Yay! Now it's a little faster. It even uses variable length arrays (which are standard)! So what do you think? Do you hate this? Do you feel like it's too unsafe? I think it's great! One of my favorite hobbies is finding what interesting constructs can be derived from a small number of primitives. It's why I like Scheme. Did you know that on some of the first described LISP machines, the chip only supported add by one and and? Crazy!

I do believe that libunwind does this. I'm sure it's more complicated for several reasons, but the basics are right here.

Would/should you every use this technique? I'm inclined to say no, but I actually have a use case for it. I'm currently writing a Scheme interpreter, and have decided to try to make it as fast as possible. One thought for an optimization was instead of artificially creating a call stack through lots of calls to malloc is to exploit the C stack (rather the x86 stack that C compilers use). This means that most internal information regarding function calls, such as the calling function, can be stored implicitly or just on the stack. However, if I want to access information stored on the stack for a function earlier in the call chain, you have to pass that information down. If the information you want can only be accessed in very rare, sporadic cases where run time does not matter, this is an annoying solution. The example of this that frequently comes to mind is debugging. I may want an earlier function's name, but if the name is stored as a local variable earlier in the call chain, this technique can certainly solve the problem.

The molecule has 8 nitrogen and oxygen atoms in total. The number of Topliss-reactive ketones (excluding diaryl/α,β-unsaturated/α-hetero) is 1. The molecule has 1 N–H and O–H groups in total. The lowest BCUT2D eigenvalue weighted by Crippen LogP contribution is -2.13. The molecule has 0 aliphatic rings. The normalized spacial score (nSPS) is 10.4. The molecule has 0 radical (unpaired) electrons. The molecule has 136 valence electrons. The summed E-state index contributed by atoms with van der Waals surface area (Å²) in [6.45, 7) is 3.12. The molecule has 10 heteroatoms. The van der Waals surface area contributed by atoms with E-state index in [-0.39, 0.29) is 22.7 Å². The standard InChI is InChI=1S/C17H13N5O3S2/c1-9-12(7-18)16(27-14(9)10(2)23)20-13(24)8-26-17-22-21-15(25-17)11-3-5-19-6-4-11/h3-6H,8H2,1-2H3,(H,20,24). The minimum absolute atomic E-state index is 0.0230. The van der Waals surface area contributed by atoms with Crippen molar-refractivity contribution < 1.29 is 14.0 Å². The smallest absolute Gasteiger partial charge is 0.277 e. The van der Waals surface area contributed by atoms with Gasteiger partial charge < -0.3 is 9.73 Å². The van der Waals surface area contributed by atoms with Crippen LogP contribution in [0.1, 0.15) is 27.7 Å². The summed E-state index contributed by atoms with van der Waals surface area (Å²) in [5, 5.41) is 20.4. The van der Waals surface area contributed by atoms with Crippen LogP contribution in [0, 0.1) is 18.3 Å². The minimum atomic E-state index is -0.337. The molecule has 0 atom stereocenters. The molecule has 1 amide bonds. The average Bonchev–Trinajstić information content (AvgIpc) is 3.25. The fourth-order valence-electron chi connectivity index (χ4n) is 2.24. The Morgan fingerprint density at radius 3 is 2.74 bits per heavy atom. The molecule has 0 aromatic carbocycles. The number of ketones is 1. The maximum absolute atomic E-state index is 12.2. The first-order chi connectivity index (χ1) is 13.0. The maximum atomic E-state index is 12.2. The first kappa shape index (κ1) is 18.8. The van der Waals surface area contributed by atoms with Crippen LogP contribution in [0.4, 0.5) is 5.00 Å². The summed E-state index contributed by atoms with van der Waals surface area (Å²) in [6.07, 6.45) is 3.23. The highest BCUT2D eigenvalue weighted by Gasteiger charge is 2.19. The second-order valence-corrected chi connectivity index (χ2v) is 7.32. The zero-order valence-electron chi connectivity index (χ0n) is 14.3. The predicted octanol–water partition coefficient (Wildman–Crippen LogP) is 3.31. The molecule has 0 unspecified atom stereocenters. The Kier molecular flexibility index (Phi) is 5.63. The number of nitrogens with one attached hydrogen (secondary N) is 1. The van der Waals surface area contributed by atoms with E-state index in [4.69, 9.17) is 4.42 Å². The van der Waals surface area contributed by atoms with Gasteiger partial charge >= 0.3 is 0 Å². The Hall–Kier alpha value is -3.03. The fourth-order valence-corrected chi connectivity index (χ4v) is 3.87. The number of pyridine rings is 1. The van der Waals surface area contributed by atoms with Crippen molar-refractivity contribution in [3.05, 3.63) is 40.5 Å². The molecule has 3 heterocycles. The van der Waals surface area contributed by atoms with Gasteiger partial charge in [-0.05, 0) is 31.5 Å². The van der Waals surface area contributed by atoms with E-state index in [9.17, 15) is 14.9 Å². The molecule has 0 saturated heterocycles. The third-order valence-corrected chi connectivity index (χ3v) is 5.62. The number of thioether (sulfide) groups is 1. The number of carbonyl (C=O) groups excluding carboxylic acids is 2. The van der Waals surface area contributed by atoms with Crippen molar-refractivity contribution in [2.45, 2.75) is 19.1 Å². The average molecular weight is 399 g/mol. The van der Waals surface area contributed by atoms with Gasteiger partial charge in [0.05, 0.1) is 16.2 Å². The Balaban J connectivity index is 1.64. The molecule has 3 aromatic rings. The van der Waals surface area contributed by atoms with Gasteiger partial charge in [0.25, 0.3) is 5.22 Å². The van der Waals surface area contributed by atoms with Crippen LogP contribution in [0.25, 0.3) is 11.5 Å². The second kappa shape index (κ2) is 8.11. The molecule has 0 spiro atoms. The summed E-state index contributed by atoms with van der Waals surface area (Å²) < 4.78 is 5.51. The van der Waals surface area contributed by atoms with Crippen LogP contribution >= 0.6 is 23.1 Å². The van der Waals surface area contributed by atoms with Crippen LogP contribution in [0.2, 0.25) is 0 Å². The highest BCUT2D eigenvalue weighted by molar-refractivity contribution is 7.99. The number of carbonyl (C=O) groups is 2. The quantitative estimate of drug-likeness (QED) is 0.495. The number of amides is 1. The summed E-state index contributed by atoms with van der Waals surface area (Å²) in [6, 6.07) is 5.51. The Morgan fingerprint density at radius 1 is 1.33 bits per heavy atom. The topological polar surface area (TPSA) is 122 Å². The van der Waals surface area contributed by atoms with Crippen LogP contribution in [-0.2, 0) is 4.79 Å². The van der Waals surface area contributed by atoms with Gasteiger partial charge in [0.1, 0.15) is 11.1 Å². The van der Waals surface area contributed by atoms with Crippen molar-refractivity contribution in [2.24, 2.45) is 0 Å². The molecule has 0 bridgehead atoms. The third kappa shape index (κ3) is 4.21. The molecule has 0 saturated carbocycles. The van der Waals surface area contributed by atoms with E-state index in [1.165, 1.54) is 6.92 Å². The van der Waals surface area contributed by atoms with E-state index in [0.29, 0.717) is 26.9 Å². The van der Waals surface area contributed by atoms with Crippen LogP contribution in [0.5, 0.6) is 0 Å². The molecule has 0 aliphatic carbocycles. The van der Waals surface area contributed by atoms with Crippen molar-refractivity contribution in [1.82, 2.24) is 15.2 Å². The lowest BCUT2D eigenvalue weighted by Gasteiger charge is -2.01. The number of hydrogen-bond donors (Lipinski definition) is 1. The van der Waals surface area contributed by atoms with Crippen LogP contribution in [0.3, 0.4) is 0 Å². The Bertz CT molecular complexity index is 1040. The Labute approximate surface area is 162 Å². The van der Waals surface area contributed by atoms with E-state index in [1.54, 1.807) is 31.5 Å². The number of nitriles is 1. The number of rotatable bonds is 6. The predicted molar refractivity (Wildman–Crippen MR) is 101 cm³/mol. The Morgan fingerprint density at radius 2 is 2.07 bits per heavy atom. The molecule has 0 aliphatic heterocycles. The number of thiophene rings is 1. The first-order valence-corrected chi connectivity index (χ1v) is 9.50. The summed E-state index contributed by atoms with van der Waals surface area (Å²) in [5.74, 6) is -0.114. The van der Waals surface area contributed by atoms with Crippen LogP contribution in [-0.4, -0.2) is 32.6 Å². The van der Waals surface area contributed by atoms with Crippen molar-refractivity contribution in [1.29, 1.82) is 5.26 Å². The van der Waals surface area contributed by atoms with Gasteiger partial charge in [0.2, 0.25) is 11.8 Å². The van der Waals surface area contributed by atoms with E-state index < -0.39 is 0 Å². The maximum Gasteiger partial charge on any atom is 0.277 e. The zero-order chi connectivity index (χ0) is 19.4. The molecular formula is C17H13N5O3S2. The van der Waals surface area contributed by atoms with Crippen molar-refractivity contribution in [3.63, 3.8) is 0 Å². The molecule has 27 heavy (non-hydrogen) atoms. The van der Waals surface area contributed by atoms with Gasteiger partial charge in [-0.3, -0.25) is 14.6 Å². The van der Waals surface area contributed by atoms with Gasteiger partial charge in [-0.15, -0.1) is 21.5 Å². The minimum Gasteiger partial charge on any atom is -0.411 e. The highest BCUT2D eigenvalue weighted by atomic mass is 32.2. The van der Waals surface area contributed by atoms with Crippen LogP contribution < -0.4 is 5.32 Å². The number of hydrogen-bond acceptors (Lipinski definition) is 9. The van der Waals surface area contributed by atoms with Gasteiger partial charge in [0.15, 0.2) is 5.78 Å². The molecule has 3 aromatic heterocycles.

Anyway, I wanted to make this post demonstrating a nifty C trick. Far too many of the ones you see online are not all that. Yes, I do know that the index and the variable can be swapped in array dereferencing. Yayyy.

I've made other posts in the past that describe a trick you can use in GNU C too easily make JIT compilers. If you find this interesting or uninteresting, check them out! You may find it more interesting or just interesting.